These days, we tell ourselves that we are living in an era of new media. True enough, although maybe not quite so true as we like to think. It all depends on what we mean by new.

What makes new media new? Lots of things, it is said. Speed – new media release and update content on a faster cycle. Co-creation – new media blur the lines between producers and audiences. Sharing – new media are social platforms of exchange and connection. Technology – new media are the spawn of the Web and, increasingly, of mobile, too.

Certainly, these are big differences. Yet upon closer examination, none of these differences stake out a definitive boundary between old and new. New media are further out on each dimension, but traditional media are catching up fast because these dimensions are also core to traditional media.

Competition to be first with the story is fundamental to the culture and business models of the old standbys of newspapers, radio and TV. Speed is nothing new.

Audience tastes have never been far from content creation. A well-established industry of rigorous testing has long put audiences in the driver’s seat of content, from picking movie endings to choosing magazine covers to thumbs-up-or-down decisions about TV shows, and more. The loop has tightened, but the loop has always been there.

Offering content that becomes water cooler talk has long been the holy grail of advertisers. The pioneering theories about word-of-mouth and social effects, such as two-step flow, date back to the 1940s.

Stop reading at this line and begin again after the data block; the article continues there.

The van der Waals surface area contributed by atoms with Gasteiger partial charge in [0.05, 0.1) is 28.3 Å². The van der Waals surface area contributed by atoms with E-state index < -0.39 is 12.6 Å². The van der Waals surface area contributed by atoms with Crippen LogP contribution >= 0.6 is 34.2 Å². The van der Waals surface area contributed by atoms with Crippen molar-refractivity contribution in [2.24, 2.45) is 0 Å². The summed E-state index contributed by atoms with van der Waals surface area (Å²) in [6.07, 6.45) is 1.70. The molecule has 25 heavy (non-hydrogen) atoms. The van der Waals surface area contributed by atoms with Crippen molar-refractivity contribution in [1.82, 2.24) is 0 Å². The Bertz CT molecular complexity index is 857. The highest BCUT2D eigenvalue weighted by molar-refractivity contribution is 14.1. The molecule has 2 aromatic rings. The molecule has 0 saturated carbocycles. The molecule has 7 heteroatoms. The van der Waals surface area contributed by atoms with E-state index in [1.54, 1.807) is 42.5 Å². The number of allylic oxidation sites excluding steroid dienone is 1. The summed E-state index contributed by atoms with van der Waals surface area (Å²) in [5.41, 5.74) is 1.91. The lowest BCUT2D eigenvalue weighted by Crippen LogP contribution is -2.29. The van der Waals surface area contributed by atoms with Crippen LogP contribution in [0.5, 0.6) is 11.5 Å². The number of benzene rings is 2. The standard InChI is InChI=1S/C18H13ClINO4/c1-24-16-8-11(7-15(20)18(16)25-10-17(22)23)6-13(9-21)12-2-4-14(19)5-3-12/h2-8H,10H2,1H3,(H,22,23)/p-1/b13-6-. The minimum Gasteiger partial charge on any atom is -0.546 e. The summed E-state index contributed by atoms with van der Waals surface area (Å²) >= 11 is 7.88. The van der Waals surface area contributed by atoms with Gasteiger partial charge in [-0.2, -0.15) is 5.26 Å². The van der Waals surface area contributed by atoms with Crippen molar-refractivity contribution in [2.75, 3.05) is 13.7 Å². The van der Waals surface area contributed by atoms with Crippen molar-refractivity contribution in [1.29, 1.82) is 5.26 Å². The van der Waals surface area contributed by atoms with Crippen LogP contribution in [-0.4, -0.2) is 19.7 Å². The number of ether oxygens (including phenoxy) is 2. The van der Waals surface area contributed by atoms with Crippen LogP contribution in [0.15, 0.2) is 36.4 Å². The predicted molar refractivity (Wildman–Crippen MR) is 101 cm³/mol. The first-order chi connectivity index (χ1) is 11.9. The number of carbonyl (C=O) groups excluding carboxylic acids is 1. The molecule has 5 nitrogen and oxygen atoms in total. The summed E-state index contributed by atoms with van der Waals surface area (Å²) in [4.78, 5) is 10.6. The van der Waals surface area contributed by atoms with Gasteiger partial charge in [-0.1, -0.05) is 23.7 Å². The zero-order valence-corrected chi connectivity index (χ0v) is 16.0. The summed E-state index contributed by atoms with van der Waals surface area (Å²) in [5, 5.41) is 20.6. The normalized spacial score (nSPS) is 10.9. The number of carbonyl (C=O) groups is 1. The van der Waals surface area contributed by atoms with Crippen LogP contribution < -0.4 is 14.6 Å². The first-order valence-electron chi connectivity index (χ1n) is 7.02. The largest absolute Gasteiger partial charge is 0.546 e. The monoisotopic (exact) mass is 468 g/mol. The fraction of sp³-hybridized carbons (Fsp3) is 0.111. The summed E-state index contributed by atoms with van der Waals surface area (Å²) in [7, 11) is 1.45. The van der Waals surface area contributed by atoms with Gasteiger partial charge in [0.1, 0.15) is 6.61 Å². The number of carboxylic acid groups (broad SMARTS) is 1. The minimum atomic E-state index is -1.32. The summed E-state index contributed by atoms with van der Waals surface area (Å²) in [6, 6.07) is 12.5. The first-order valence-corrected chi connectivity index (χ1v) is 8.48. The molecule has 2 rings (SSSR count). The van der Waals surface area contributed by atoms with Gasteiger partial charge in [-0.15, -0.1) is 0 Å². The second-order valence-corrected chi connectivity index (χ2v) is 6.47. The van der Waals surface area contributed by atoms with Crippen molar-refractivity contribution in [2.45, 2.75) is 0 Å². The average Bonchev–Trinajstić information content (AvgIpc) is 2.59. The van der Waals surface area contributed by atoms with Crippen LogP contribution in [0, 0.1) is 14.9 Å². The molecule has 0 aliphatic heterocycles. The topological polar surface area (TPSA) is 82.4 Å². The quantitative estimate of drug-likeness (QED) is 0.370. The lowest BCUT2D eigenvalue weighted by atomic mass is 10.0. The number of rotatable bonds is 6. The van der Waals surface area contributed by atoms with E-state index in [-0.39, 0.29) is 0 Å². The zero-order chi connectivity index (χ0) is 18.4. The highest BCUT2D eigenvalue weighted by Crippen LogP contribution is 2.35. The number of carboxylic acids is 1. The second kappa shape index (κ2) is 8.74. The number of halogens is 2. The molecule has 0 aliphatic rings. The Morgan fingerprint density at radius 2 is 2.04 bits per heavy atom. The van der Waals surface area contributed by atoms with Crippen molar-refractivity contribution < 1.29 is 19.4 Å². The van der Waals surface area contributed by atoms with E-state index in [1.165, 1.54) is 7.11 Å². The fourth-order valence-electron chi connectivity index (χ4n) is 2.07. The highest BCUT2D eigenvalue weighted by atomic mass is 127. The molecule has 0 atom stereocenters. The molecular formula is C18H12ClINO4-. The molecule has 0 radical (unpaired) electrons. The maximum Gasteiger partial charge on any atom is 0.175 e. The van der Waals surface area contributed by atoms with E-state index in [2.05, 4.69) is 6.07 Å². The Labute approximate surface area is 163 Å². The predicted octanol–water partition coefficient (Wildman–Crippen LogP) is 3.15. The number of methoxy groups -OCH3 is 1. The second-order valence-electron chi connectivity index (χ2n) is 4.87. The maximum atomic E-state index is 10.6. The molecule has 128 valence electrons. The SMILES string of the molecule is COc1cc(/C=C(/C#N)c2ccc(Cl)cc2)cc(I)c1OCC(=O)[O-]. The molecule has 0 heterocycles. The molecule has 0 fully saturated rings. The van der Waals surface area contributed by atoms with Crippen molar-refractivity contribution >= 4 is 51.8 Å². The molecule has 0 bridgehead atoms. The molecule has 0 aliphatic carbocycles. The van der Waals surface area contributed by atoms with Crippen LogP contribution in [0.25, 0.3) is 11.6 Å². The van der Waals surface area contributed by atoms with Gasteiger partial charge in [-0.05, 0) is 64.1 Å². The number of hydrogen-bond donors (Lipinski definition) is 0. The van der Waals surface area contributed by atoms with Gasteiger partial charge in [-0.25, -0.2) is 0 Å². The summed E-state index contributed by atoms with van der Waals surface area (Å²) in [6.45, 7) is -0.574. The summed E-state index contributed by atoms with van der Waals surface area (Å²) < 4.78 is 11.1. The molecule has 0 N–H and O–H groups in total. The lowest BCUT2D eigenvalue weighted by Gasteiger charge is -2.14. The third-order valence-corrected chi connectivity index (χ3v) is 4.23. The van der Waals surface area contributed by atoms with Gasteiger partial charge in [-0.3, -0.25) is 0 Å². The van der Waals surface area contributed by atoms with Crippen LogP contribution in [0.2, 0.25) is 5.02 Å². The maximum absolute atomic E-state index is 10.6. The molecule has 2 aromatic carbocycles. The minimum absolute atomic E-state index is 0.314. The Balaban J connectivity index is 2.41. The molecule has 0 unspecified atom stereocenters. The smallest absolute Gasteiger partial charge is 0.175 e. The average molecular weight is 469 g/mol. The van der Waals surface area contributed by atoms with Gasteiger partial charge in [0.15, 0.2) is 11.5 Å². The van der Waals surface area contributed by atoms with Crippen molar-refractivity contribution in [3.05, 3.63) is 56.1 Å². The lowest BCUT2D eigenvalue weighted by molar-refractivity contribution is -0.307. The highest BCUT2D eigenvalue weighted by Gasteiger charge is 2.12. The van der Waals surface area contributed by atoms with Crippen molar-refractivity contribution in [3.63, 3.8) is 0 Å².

And the history of media is a history of new technologies. We may call TV old today, but in the 1950s it was the new media darling du jour.

New media have more speed, co-creation, sharing and techno-sophistication, but if that’s all that makes new media new, then they aren’t new so much as old media on steroids.

The more familiar new media become, the more apparent it is that the dividing lines between old and new are artificial. As two media experts put it last year in a Webinar they conducted under the auspices of PR Newswire, it’s not traditional or new, “[i]t’s just media.” While the particulars differ, the fundamentals remain the same, in particular, “[t]he objective of both is to reach target audiences.”

The lens with the most revealing view of media is the manner in which content is delivered. This is the defining characteristic of the experience people have with media, and on this dimension, all of today’s media, old and new, are the same. But this is also the pivotal way in which future media will be different.

Think of it this way: all media content is consumed. It is a passive substance of some form – text, video, audio, long, short, edited, unedited, over-produced, untouched, etc. – that is presented to an audience for active processing by viewers, readers and listeners.  The audience acts upon the content.

In today’s media world, the audience owns the active voice, so to speak. Readers read, viewers watch, listeners listen. Content is acted upon, which means that content owns the passive voice. The magazine or blog post was read. The TV show or online video was watched. The talk radio show or streaming music was heard.  In short, all media content, both traditional and new, is consumed, whereas all media audiences consume.